RAYMOND B. BAUER, M.D.; NORMAN WECHSLER, M.D.; JOHN S. MEYER, M.D.
In 1959 Toole (1) reported the importance of the position of the head while performing the carotid compression test during electroencephalography. He theorized that vertebral artery compression due to turning of the head might account for a significant increase in electroencephalographic abnormalities during carotid compression when compared to performance of the test with the head in the neutral position. He argued cogently that such compression of the vertebral artery, combined with carotid compression, would make the brain more ischemic. It was postulated that vertebral arterial compression would be still another factor which might contribute to causing the so-called "cerebral form"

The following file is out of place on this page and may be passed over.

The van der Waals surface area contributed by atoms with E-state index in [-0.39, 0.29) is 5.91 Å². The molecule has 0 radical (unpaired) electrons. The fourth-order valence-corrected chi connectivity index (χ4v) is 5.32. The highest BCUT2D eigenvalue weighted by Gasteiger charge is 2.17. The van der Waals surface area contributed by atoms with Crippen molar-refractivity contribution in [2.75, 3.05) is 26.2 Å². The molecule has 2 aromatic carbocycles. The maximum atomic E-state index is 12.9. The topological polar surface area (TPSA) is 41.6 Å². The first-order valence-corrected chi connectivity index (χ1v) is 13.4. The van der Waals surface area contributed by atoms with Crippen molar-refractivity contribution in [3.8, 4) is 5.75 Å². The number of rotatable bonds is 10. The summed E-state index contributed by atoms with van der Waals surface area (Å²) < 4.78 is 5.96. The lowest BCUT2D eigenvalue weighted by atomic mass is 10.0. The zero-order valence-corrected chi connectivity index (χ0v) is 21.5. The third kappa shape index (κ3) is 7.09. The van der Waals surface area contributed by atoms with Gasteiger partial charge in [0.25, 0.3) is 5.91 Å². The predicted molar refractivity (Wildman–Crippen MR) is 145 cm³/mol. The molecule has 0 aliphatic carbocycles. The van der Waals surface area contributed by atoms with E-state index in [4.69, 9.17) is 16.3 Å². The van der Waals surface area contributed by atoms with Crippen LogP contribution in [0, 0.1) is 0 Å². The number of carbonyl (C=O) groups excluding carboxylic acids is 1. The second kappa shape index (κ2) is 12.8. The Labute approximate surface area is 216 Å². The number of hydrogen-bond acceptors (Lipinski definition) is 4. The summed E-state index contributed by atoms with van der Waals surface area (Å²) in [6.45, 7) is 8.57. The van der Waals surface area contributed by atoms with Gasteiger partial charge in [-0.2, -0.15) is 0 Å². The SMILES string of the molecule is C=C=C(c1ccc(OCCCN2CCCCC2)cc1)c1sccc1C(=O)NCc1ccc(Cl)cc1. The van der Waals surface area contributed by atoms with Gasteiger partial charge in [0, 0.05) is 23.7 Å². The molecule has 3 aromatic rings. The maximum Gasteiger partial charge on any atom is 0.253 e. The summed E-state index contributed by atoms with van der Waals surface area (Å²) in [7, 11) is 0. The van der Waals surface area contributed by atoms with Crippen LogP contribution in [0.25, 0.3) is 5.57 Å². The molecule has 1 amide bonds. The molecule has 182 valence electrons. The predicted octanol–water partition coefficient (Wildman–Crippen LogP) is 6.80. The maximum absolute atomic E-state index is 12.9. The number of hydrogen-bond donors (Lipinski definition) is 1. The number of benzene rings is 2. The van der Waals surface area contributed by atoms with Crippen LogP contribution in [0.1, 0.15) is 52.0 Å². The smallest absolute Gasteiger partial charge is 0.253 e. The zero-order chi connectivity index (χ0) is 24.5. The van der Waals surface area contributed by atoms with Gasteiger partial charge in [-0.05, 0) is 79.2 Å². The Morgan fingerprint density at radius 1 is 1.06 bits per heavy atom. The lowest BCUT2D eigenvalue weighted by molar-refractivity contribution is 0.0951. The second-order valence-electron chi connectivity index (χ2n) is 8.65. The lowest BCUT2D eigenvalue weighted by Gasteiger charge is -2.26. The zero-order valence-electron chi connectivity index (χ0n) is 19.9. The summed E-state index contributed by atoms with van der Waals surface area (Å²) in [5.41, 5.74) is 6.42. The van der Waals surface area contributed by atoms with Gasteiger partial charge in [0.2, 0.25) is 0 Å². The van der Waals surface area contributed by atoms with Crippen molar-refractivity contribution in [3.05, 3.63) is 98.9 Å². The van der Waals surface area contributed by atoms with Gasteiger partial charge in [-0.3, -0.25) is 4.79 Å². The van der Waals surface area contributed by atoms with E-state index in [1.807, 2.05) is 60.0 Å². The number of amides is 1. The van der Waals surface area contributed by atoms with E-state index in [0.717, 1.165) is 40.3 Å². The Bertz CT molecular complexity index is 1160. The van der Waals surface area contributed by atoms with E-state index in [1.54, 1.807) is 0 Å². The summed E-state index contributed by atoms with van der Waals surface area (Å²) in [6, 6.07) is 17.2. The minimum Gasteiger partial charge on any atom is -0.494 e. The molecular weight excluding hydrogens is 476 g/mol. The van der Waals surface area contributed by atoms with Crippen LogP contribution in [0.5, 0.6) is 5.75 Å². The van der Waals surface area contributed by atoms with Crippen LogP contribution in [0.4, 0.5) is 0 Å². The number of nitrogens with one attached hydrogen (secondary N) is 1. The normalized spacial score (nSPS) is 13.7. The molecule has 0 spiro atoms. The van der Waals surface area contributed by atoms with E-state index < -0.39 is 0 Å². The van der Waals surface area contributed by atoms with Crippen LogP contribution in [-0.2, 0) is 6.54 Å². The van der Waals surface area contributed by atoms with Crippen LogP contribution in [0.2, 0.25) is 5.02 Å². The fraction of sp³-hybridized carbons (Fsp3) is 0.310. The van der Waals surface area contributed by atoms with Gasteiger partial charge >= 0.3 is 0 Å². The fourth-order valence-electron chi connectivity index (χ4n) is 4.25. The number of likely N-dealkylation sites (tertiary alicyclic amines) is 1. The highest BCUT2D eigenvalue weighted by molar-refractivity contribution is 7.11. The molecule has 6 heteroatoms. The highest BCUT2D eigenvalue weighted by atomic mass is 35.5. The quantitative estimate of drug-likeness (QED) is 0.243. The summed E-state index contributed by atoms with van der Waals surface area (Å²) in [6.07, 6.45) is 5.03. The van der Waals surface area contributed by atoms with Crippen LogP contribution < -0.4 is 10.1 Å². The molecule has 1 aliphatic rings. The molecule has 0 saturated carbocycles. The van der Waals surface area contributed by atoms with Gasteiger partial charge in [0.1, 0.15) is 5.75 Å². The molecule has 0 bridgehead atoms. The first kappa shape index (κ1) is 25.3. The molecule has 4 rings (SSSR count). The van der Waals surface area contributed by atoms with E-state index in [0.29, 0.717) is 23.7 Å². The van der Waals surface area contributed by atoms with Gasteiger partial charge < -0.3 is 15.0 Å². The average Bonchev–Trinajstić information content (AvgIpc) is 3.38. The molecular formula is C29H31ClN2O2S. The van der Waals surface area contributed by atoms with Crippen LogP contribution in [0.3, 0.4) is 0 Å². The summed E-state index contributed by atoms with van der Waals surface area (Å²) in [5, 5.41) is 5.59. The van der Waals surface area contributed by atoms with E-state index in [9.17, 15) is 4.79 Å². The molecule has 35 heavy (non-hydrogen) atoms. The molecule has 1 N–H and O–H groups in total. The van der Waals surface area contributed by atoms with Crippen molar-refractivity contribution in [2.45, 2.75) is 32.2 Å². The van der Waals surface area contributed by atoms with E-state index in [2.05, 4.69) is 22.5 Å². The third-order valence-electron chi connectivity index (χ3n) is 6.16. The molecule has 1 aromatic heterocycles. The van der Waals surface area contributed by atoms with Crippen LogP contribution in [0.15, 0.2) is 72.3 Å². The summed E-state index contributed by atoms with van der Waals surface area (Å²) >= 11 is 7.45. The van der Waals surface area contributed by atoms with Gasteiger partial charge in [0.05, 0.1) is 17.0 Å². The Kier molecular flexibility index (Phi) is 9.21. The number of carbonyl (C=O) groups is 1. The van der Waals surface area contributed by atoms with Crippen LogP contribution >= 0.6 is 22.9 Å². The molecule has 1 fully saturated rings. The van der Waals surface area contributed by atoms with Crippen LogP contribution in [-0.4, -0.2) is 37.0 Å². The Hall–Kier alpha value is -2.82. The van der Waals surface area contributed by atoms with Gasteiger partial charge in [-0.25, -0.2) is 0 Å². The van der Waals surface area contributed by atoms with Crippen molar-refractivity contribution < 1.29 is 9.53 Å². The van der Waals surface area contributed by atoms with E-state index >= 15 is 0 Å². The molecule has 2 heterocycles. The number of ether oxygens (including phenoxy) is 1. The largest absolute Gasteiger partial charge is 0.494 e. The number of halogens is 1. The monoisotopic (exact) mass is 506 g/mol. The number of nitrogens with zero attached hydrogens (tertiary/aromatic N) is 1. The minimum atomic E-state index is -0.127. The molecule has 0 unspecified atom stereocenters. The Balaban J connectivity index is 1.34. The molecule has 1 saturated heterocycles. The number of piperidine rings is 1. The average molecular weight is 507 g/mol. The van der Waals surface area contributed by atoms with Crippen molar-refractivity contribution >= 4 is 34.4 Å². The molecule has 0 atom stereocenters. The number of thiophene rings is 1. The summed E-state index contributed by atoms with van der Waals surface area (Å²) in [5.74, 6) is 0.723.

BAUER RB, WECHSLER N, MEYER JS. Carotid Compression and Rotation of the Head in Occlusive Vertebral Artery Disease: Relation to Carotid Sinus Sensitivity. Ann Intern Med. 1961;55:283–291. doi: https://doi.org/10.7326/0003-4819-55-2-283
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Published: Ann Intern Med. 1961;55(2):283-291.
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